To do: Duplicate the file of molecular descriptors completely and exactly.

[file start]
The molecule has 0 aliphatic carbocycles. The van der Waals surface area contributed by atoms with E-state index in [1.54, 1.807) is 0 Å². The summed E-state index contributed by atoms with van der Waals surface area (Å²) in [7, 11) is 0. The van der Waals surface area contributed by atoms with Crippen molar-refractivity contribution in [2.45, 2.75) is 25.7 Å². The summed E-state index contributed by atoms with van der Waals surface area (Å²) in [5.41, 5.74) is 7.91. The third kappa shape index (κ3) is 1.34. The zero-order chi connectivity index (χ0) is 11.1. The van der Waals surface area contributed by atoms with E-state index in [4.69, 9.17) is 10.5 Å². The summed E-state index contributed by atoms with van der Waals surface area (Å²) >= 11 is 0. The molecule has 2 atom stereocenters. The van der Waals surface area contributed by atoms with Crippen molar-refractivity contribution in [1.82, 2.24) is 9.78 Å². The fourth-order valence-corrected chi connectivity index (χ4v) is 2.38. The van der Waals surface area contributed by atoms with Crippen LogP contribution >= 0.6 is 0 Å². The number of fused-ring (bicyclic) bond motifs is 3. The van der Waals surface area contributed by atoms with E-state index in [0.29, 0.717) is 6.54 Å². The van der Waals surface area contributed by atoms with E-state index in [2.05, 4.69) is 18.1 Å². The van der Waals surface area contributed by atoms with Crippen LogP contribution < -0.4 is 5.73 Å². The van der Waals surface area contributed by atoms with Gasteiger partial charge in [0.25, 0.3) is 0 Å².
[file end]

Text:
The molecule has 0 aliphatic carbocycles. The van der Waals surface area contributed by atoms with E-state index in [1.54, 1.807) is 0 Å². The summed E-state index contributed by atoms with van der Waals surface area (Å²) in [7, 11) is 0. The van der Waals surface area contributed by atoms with Crippen molar-refractivity contribution in [2.45, 2.75) is 25.7 Å². The summed E-state index contributed by atoms with van der Waals surface area (Å²) in [5.41, 5.74) is 7.91. The third kappa shape index (κ3) is 1.34. The zero-order chi connectivity index (χ0) is 11.1. The van der Waals surface area contributed by atoms with E-state index in [4.69, 9.17) is 10.5 Å². The summed E-state index contributed by atoms with van der Waals surface area (Å²) >= 11 is 0. The molecule has 2 atom stereocenters. The van der Waals surface area contributed by atoms with Crippen molar-refractivity contribution in [1.82, 2.24) is 9.78 Å². The fourth-order valence-corrected chi connectivity index (χ4v) is 2.38. The van der Waals surface area contributed by atoms with Crippen LogP contribution >= 0.6 is 0 Å². The number of fused-ring (bicyclic) bond motifs is 3. The van der Waals surface area contributed by atoms with E-state index in [0.29, 0.717) is 6.54 Å². The van der Waals surface area contributed by atoms with E-state index in [2.05, 4.69) is 18.1 Å². The van der Waals surface area contributed by atoms with Crippen LogP contribution < -0.4 is 5.73 Å². The van der Waals surface area contributed by atoms with Gasteiger partial charge in [0.25, 0.3) is 0 Å².